Let be $f:I\to\mathbb{R}$ a continuous function, $[x,x_0]\subseteq I$ and $M:=\sup\{f(y)\mid y\in[x,x_0]\}$. Show that the supremum attains the value of $f(x_0)$ when $x\to x_0$.

My original idea was to argue with the rules of limits:

By definition of the supremum we know that for each $\epsilon>0$ there exists a $y\in [x,x_0]$ such that $f(y)<M<f(y)+\epsilon$. Then $x\to x_0$ leads to $$\implies y\to x_0\implies\lim\limits_{y\to x_0}f(y)=f(x_0)\\\implies f(x_0)<M<f(x_0)+\epsilon \implies M=f(x_0),$$

as we can make $\epsilon>0$ arbitrarily small.

However, when I submitted this answer my tutor put a comment saying that this conclusion is not completely wrong (and maybe intuitively right) but not quite rigorous. Further he asked which specific rule would allow me to do that and finally deducted points.

Second attempt with $\epsilon$-$\delta$-criterion:

Again by definition of the supremum we know that for each $\epsilon>0$ there exists a $y\in [x,x_0]$ such that $f(y)<M<f(y)+\epsilon$. So if I now consider $x\to x_0$ then for an arbitrarily small $\epsilon>0$ there exists a $\delta>0$ such that for all $x$ with $|x-x_0|<\delta\implies |f(x)-f(x_0)|<\epsilon$. As $y\in [x,x_0]$ it follows $f(x_0)-\epsilon<f(y)<M<f(y)<f(x_0)+\epsilon$. Hence $M=f(x_0)$.

I don't understand what the problem was with my first attempt? Is my second one right?


Beside my both approaches I am wondering if I am able to simply argue $\lim\limits_{x\to x_0}M=\sup\{f(y)\mid y\in[x,x_0]\}=\sup\{f(y)\mid y\in[x_0,x_0]\}=f(x_0)$ because if I shrink the interval $[x,x_0]$ then $x_0$ is the only value that's left. However in this approach continuity doesn't play a role which seems strange!?

  • 1
    $\begingroup$ Plural of supremum is suprema $\endgroup$ Nov 25 '20 at 15:17
  • $\begingroup$ I think one reason for your difficulties is that you treat $M$ as if it were constant, and it is not. It is really $M(x)$, and what you are trying to prove is that $\lim_{x\to x_0}M(x)=f(x_0)$. I don't know what theorems you have at your disposal, but as soon as you have the theorem that a continuous function on a closed and bounded interval is bounded and attains its bounds then this result is straightforward. $\endgroup$ Nov 25 '20 at 21:04

The problem in your first attempt is that, $y$ depends on $\varepsilon .$ Roughly speaking, you can regard this dependence as a one-to-one correspondence(N.B. this saying may not be logically correct because some $y$ may corresponds to many different $\varepsilon .$ But what I want to say is that, when you change $y$, $\varepsilon$ may be changed too.) So, when you send $y$ to $x_0$, $\varepsilon$ may change too. And it's quite hard to manage two changes simultaneously. And actually the real problem is that, you need to fix $\varepsilon$ first when $y\to x_0$, but this can not be done as what I just illustrated.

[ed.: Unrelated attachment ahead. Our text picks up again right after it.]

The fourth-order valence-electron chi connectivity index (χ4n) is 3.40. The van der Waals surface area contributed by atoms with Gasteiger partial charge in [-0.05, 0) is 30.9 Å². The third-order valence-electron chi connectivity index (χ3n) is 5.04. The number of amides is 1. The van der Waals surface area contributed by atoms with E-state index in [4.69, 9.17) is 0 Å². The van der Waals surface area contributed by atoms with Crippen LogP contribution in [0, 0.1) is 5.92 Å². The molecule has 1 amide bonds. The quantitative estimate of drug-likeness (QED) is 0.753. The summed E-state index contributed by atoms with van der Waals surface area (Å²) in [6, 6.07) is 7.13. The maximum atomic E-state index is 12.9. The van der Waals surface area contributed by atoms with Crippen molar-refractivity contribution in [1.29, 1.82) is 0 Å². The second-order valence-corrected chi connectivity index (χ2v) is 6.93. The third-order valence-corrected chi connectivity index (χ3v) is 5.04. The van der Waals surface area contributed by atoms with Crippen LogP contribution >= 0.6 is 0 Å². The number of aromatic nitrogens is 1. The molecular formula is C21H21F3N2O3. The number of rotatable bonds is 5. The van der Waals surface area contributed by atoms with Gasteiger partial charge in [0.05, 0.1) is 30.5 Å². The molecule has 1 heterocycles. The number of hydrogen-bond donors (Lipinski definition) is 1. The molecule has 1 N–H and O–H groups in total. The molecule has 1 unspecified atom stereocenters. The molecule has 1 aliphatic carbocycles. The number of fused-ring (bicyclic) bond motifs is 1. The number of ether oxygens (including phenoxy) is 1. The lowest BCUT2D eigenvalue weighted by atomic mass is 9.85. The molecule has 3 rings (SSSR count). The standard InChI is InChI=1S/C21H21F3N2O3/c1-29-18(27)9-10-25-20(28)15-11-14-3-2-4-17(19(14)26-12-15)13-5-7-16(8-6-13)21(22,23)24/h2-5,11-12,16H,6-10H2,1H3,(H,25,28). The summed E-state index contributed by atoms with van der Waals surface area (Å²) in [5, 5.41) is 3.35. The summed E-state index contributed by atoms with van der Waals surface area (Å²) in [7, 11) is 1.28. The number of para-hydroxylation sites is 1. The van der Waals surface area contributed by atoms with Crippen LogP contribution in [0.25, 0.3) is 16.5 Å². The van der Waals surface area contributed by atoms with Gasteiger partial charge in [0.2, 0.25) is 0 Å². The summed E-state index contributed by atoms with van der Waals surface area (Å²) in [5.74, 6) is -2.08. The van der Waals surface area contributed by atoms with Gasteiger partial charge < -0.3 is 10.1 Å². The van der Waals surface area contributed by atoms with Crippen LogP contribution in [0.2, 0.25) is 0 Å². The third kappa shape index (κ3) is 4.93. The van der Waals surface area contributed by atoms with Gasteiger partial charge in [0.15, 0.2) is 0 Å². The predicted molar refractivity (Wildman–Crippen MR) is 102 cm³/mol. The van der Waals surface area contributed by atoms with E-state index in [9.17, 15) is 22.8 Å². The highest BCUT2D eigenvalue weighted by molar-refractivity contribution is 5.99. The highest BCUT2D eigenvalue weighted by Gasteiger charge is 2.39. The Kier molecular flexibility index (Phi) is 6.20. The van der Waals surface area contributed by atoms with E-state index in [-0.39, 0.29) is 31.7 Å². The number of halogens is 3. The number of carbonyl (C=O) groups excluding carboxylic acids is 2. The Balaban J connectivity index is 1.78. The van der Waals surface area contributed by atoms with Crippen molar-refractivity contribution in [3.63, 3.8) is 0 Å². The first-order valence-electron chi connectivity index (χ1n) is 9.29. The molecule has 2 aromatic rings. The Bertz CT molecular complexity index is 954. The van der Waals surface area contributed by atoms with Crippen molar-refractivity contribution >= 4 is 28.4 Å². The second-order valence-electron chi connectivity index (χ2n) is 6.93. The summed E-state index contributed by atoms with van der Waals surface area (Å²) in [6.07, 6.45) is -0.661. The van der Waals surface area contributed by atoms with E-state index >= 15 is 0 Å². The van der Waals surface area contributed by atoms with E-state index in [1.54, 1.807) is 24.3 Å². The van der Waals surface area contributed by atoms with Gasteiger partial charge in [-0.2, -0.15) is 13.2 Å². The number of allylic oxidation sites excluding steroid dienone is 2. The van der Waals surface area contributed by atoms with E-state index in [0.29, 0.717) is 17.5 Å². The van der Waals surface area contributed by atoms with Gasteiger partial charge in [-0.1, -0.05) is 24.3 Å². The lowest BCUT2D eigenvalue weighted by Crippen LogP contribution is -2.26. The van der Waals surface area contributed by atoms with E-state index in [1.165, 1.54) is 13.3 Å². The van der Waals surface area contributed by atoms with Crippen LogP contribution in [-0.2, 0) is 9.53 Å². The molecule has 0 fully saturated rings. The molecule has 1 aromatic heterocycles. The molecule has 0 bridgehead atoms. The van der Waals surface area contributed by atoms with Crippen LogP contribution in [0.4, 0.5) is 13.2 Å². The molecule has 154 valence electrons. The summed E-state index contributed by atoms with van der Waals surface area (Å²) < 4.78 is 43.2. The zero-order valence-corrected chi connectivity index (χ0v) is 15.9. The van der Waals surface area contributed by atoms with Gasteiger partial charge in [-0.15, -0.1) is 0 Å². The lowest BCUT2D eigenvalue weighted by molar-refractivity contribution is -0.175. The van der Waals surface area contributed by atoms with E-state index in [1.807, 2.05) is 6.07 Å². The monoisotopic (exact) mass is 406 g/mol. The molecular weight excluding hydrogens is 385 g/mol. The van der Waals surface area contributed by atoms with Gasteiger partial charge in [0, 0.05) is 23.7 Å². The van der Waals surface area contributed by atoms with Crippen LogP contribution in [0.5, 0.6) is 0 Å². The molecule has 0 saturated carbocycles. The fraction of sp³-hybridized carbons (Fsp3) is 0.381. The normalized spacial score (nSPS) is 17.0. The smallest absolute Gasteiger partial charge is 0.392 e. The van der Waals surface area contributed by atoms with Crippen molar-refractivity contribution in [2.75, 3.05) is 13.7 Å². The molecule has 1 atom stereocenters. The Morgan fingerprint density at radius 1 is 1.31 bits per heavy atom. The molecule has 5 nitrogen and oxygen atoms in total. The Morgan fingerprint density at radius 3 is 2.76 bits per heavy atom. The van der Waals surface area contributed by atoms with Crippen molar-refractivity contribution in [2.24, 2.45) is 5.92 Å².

While in your second attempt, you send $\varepsilon$ to $0$, which forces $f(y)=f(x_0)$ by $$ f(x_0)-\epsilon<f(y)<M<f(y)+\varepsilon<f(x_0)+2\epsilon .$$

The reason why you can let $\varepsilon \to 0^+$ is that $x\to x_0,$ which promises that $|x-x_0|<\delta$ for any $\delta >0.$

You don't need $f(y)$ is fixed when $\varepsilon \to 0^+$.

So this is just the essential difference between your first attempt and the second one.

  • $\begingroup$ I am sorry that my answer may be a little bit tedious in advance. $\endgroup$
    – Sam Wong
    Nov 25 '20 at 16:07
  • $\begingroup$ Please see my edit :) $\endgroup$
    – Philipp
    Nov 25 '20 at 20:57
  • $\begingroup$ As @ancientmathematician mentions above, what you were trying to prove was nothing than $\lim_{x\to x_0}M(x)=M(x_0)=f(x_0),$ where $M(x):=\sup\{f(y)\mid y\in[x,x_0]\}$ which is a function of $x$. You can have $\lim_{x\to x_0}M(x)=M(x_0)$ only if $f(x)$ is continuous at $x_0$, which is the least condition you need. Because you only consider behavior of functions around $x_0$, you don't need $f(x)$ is continuous on the whole interval $[x,x_0].$ But the continuity of $f(x)$ at $x_0$ is crucial to your approach in the edit. $\endgroup$
    – Sam Wong
    Nov 26 '20 at 2:26
  • $\begingroup$ @Philipp You may want to sit down to think of the logic behind the $\epsilon - \delta$ language again. And before performing any limit action, make sure that you are clear about the dependence among all variables. And if you find my answer is useful, can you give me a upvote? Thanks. $\endgroup$
    – Sam Wong
    Nov 26 '20 at 2:32

Your Answer

By clicking “Post Your Answer”, you agree to our terms of service, privacy policy and cookie policy

Not the answer you're looking for? Browse other questions tagged or ask your own question.